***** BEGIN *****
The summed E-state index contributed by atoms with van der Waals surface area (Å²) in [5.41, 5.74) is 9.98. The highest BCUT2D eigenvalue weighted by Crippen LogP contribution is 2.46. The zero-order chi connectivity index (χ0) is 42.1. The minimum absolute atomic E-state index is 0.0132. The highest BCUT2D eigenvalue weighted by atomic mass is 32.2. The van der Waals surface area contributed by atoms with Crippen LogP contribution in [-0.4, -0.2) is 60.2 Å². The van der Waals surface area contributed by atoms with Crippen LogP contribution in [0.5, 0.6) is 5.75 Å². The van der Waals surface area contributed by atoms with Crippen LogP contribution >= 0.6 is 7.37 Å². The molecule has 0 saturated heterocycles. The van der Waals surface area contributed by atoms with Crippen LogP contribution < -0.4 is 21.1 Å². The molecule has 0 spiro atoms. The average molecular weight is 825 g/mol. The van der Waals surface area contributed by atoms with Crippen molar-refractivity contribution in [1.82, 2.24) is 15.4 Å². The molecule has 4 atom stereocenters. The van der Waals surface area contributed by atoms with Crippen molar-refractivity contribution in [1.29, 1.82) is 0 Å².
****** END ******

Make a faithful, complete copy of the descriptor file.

The summed E-state index contributed by atoms with van der Waals surface area (Å²) in [5.41, 5.74) is 9.98. The highest BCUT2D eigenvalue weighted by Crippen LogP contribution is 2.46. The zero-order chi connectivity index (χ0) is 42.1. The minimum absolute atomic E-state index is 0.0132. The highest BCUT2D eigenvalue weighted by atomic mass is 32.2. The van der Waals surface area contributed by atoms with Crippen LogP contribution in [-0.4, -0.2) is 60.2 Å². The van der Waals surface area contributed by atoms with Crippen LogP contribution in [0.5, 0.6) is 5.75 Å². The van der Waals surface area contributed by atoms with Crippen LogP contribution >= 0.6 is 7.37 Å². The molecule has 0 saturated heterocycles. The van der Waals surface area contributed by atoms with Crippen LogP contribution < -0.4 is 21.1 Å². The molecule has 0 spiro atoms. The average molecular weight is 825 g/mol. The van der Waals surface area contributed by atoms with Crippen molar-refractivity contribution in [1.82, 2.24) is 15.4 Å². The molecule has 4 atom stereocenters. The van der Waals surface area contributed by atoms with Crippen molar-refractivity contribution in [1.29, 1.82) is 0 Å².